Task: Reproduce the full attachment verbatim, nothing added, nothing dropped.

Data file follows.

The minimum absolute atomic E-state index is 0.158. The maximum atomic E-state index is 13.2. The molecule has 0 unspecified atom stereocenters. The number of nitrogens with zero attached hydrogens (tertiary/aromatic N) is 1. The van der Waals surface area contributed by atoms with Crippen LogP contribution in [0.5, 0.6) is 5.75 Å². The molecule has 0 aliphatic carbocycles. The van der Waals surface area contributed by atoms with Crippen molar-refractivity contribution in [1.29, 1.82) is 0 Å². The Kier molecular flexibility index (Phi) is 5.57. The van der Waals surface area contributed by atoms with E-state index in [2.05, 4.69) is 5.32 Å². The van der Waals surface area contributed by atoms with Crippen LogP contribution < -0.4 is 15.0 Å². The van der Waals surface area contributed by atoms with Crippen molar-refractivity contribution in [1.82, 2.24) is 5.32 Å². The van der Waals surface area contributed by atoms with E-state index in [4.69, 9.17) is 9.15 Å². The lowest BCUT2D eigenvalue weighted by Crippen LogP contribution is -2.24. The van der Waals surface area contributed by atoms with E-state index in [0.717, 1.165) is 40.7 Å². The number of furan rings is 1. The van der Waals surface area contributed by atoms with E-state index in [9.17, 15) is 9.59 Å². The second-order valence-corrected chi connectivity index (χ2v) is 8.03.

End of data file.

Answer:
The minimum absolute atomic E-state index is 0.158. The maximum atomic E-state index is 13.2. The molecule has 0 unspecified atom stereocenters. The number of nitrogens with zero attached hydrogens (tertiary/aromatic N) is 1. The van der Waals surface area contributed by atoms with Crippen LogP contribution in [0.5, 0.6) is 5.75 Å². The molecule has 0 aliphatic carbocycles. The van der Waals surface area contributed by atoms with Crippen molar-refractivity contribution in [1.29, 1.82) is 0 Å². The Kier molecular flexibility index (Phi) is 5.57. The van der Waals surface area contributed by atoms with E-state index in [2.05, 4.69) is 5.32 Å². The van der Waals surface area contributed by atoms with Crippen LogP contribution < -0.4 is 15.0 Å². The van der Waals surface area contributed by atoms with Crippen molar-refractivity contribution in [1.82, 2.24) is 5.32 Å². The van der Waals surface area contributed by atoms with E-state index in [4.69, 9.17) is 9.15 Å². The lowest BCUT2D eigenvalue weighted by Crippen LogP contribution is -2.24. The van der Waals surface area contributed by atoms with E-state index in [0.717, 1.165) is 40.7 Å². The number of furan rings is 1. The van der Waals surface area contributed by atoms with E-state index in [9.17, 15) is 9.59 Å². The second-order valence-corrected chi connectivity index (χ2v) is 8.03.